Contractors rather than banks are entitled to receive a $100 million payout from the Fontainebleau Las Vegas bankruptcy case, the Nevada Supreme Court said in an opinion today.
Attorneys said the opinion is significant for Nevada contracting companies because it gives them more protections in situations like those involving the $2.9 billion Fontainebleau, a casino resort that failed while still under construction in 2009.
The failure left lenders, bondholders and contractors owed some $2.1 billion and caused hardships for some contractors that had their own bills to pay.
With just $100 million available to pay Fontainebleau debts after the project was auctioned to investor Carl Icahn during its bankruptcy, court fights have been raging around the country over that money, as well as claims that Fontainebleau’s nonbankrupt developer misled lenders and is liable for their losses.
Icahn, in the meantime, hasn’t indicated what, if anything, he plans to do with the massive, 68-story, unfinished structure.
In the case at issue today, the Fontainebleau bankruptcy judge in Miami responsible for distributing the $100 million had asked the Nevada Supreme Court for guidance on whether the liens of contractors or the liens of lenders were in first position at the Fontainebleau.
The case involved the legal concept of “equitable subrogation.” That covers a situation where a lender refinancing a first-position loan expects to remain in first position, ahead of the claims of contractors and others who might have filed liens prior to the refinancing.
In the Fontainebleau case, attorneys for more than 300 contractors argued that when the Fontainebleau debt was refinanced, the refinancing lenders moved to second position behind the contractors because the contractors’ liens were filed before the refinancing.
They urged the Nevada Supreme Court to reject claims by lenders that under the “equitable subrogation” doctrine, the refinancing lenders were in first position.
The court, in its opinion today, found Nevada law “expressly provides” that mortgages obtained after work begins on a project have a second position behind contractors’ liens filed prior to the refinancing being recorded.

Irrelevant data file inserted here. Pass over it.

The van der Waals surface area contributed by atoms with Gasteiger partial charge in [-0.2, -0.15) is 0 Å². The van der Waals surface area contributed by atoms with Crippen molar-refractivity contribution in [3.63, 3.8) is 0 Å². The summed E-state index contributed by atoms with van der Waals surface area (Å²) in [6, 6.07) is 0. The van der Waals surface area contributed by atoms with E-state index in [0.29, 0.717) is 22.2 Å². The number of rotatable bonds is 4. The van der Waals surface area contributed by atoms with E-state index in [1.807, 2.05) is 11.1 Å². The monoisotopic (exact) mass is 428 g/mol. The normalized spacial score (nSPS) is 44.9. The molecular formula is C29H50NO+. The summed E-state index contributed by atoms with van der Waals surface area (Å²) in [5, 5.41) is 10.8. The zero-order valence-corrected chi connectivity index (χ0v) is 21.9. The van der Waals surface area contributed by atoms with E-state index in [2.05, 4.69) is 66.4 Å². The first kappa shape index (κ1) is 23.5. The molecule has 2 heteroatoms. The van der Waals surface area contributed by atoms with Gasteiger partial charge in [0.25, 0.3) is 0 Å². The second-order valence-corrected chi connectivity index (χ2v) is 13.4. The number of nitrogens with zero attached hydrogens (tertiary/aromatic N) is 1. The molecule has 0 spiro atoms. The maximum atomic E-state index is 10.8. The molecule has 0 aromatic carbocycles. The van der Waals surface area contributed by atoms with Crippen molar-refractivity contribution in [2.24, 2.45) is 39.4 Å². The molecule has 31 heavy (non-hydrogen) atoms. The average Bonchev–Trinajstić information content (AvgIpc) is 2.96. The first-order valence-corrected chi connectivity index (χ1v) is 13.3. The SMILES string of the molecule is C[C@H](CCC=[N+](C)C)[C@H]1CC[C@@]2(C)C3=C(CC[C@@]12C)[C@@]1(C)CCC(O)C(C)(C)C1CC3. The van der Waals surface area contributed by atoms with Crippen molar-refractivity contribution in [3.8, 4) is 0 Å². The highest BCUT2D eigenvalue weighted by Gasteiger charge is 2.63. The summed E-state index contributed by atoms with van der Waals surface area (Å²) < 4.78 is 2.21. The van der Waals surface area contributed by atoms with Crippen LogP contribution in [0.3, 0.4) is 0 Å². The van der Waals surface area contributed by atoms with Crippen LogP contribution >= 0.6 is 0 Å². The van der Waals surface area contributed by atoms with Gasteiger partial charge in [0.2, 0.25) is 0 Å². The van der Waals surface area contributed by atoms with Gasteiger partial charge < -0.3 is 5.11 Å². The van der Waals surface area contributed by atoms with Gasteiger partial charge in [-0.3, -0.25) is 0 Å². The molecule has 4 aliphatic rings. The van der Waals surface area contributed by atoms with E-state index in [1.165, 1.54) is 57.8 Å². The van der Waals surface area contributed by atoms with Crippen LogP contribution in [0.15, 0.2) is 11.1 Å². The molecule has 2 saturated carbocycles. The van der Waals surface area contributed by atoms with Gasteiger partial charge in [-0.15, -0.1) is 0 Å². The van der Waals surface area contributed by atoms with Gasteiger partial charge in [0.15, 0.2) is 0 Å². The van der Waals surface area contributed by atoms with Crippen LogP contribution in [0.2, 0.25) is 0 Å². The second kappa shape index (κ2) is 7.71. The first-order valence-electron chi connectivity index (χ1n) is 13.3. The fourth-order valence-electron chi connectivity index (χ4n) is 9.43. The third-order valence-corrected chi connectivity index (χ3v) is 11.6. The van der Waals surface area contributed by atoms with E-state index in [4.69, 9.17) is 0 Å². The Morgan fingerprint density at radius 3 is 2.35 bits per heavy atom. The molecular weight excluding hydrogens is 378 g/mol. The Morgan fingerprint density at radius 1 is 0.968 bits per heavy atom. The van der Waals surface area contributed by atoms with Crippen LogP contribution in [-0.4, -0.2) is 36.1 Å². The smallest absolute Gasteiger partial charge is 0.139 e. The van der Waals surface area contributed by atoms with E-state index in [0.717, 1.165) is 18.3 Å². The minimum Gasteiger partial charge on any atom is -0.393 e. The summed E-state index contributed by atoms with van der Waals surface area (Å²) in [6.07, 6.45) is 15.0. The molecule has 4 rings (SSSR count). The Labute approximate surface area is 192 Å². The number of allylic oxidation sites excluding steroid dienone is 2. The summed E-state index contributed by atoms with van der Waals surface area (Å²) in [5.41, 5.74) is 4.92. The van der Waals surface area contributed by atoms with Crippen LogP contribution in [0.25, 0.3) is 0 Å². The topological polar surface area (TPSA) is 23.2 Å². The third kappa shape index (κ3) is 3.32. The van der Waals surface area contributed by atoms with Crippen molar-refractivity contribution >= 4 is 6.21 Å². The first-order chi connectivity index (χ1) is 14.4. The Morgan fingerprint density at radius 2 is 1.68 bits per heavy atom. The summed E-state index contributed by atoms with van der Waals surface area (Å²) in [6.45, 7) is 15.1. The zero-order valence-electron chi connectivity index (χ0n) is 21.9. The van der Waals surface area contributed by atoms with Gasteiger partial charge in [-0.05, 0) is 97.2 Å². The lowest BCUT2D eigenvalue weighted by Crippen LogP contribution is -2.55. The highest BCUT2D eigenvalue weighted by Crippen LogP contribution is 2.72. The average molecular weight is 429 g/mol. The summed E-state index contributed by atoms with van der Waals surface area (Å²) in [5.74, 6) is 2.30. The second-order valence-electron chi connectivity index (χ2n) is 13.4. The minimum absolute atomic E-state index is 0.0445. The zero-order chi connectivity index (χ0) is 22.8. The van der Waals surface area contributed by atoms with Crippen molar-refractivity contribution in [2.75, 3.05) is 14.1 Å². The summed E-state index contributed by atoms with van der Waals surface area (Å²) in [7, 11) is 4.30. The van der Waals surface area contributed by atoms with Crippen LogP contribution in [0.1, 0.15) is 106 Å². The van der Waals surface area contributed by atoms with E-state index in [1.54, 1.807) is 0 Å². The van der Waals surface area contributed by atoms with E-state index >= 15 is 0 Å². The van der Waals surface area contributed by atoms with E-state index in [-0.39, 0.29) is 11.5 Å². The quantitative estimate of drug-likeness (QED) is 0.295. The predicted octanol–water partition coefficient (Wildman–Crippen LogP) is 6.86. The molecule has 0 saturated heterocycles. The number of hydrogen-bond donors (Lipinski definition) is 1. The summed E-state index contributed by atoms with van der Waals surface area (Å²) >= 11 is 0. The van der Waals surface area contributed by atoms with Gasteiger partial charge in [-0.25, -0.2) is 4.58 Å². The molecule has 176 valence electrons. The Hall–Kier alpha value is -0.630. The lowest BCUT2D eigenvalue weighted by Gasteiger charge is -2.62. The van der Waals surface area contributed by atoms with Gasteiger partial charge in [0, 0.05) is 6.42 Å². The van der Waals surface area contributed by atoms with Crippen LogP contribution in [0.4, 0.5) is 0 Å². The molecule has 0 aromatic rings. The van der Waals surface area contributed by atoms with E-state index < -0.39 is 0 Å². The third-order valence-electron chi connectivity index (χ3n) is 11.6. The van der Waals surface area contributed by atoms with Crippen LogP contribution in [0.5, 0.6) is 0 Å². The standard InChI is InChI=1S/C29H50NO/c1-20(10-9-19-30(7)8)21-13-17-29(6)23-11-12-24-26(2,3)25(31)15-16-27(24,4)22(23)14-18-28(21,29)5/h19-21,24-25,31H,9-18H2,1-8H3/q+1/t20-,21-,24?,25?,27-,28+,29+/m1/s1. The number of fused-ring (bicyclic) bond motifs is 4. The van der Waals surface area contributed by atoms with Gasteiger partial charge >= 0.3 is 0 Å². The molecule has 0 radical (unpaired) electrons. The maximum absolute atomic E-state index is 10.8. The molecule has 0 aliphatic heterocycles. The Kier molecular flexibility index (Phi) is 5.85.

“We conclude that equitable subrogation does not apply against mechanic’s lien (contractor) claimants,” the court wrote in its opinion for the Miami bankruptcy court.
“In a nutshell, the court ruled that mechanic’s lien (contractor) claimants are in a vulnerable position and are entitled to special protections set out in Nevada statutes,” said Las Vegas attorney Brian Pezzillo, whose firm Pezzillo Lloyd represented Fontainebleau contractors and suppliers such as Cashman Equipment Co., Graybar Electric Co. and Quality Cabinet and Fixture Co.
“It is a crucial victory for mechanic’s (contractors) lien claimants in this case and will have far-reaching implications in Nevada as the court ruled that mechanic’s lien claimants are a class of claimants that are afforded special protections.”
Another attorney for contractors, Gregory Garman of the firm Gordon Silver in Las Vegas, said the opinion reinforces protections for building companies already spelled out in Nevada law.
“There’s no way the banks can get around that now,” he said. “It is a complete and total victory for the contractors.”
Garman said it may take several months for the bankruptcy court to clear up remaining issues before the approximately $100 million can be distributed.
A request for comment was placed with an attorney for the lenders.
Today’s opinion said lenders like those at the Fontainebleau can obtain first-position liens against construction projects — ahead of contractors already working on jobs — if everyone complies with the law governing waivers contractors need to grant in such circumstances.